For some species the Darwin's theory evolution makes perfect sense. I can easily imagine how, for example, the giraffe has evolved to its current appearance: the natural selection was favoring individuals that could consume more vegetable food from trees using longer necks, and some individuals were getting at birth necks longer than average by pure genetic randomness and the long neck trait was being propagated to descendant individuals by means of genetic inheritance. I have no problem with understanding this kind of evolution.
Now let's have a look at the bat and its relatives. The bat is one of the few mammals that have something to do with flying and the only one that took flying to the bird level. Paleontologically, first mammals date to the dinosaur era and initially looked similar to the present-day shrew (which looks much like a mouse). The question is: how in the world prehistoric mouse-like creatures could grow wings over time? It impossible to believe that some mouse-like individuals were getting wing-like limbs by mutation and the "wings" were growing out accompanied with the knowledge of how the "wings" can actually be used. Ok, then maybe first wings were tiny moth-size wings and then grew larger? But where natural selection would come into play in this case? Such mouse-like individuals would have no advantage over their wingless relatives and thus would not be able to transfer those wing-growing genes to their descendants, quite the contrary, such individuals with useless mutations that interfere with their ability to walk would be suppressed by natural selection and therefore "weeded out".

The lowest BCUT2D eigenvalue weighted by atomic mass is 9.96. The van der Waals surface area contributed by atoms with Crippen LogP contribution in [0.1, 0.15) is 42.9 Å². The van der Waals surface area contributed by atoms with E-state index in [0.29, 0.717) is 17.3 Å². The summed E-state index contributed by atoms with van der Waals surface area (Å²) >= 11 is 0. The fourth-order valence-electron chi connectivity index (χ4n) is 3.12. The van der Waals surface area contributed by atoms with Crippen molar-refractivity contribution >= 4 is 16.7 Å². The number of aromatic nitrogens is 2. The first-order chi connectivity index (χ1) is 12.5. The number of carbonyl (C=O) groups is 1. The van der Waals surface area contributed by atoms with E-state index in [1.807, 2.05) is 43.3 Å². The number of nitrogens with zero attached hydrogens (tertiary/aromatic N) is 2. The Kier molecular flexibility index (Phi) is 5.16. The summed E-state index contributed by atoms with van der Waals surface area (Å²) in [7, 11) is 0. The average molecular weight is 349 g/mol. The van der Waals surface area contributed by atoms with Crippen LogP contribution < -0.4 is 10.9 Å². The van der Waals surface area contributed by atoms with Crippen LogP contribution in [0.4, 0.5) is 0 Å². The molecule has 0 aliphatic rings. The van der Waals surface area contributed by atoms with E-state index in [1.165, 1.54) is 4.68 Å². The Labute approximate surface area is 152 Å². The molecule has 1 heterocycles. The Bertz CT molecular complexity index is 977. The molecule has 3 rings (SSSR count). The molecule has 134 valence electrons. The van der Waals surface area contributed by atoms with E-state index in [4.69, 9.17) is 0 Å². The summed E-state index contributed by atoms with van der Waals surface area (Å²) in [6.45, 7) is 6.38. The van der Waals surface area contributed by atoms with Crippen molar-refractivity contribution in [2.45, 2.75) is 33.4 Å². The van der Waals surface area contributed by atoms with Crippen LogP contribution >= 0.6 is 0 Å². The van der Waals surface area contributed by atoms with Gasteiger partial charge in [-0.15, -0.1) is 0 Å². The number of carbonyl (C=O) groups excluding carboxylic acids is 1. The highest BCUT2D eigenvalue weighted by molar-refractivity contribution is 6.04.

So what is the story behind the bat's wings and is the Darwin's theory really able to support it?